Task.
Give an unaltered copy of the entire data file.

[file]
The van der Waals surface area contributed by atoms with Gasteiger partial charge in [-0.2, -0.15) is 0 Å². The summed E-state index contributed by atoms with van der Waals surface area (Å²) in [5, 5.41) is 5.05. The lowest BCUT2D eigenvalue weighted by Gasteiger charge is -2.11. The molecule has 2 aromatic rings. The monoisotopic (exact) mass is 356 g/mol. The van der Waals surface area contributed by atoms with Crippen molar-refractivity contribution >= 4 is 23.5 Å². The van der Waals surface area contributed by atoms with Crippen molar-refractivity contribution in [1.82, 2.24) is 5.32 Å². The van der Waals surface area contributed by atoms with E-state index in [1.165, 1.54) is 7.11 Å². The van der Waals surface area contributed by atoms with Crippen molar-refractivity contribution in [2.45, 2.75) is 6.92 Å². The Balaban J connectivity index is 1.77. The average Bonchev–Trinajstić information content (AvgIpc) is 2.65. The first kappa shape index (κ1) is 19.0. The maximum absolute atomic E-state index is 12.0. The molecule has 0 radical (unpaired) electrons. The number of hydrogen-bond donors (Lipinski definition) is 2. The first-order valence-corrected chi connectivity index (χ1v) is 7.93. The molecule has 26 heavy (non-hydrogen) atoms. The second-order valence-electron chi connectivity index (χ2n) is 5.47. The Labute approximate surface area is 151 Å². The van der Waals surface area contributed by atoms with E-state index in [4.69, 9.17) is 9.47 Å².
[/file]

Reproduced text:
The van der Waals surface area contributed by atoms with Gasteiger partial charge in [-0.2, -0.15) is 0 Å². The summed E-state index contributed by atoms with van der Waals surface area (Å²) in [5, 5.41) is 5.05. The lowest BCUT2D eigenvalue weighted by Gasteiger charge is -2.11. The molecule has 2 aromatic rings. The monoisotopic (exact) mass is 356 g/mol. The van der Waals surface area contributed by atoms with Crippen molar-refractivity contribution >= 4 is 23.5 Å². The van der Waals surface area contributed by atoms with Crippen molar-refractivity contribution in [1.82, 2.24) is 5.32 Å². The van der Waals surface area contributed by atoms with E-state index in [1.165, 1.54) is 7.11 Å². The van der Waals surface area contributed by atoms with Crippen molar-refractivity contribution in [2.45, 2.75) is 6.92 Å². The Balaban J connectivity index is 1.77. The average Bonchev–Trinajstić information content (AvgIpc) is 2.65. The first kappa shape index (κ1) is 19.0. The maximum absolute atomic E-state index is 12.0. The molecule has 0 radical (unpaired) electrons. The number of hydrogen-bond donors (Lipinski definition) is 2. The first-order valence-corrected chi connectivity index (χ1v) is 7.93. The molecule has 26 heavy (non-hydrogen) atoms. The second-order valence-electron chi connectivity index (χ2n) is 5.47. The Labute approximate surface area is 151 Å². The van der Waals surface area contributed by atoms with E-state index in [4.69, 9.17) is 9.47 Å².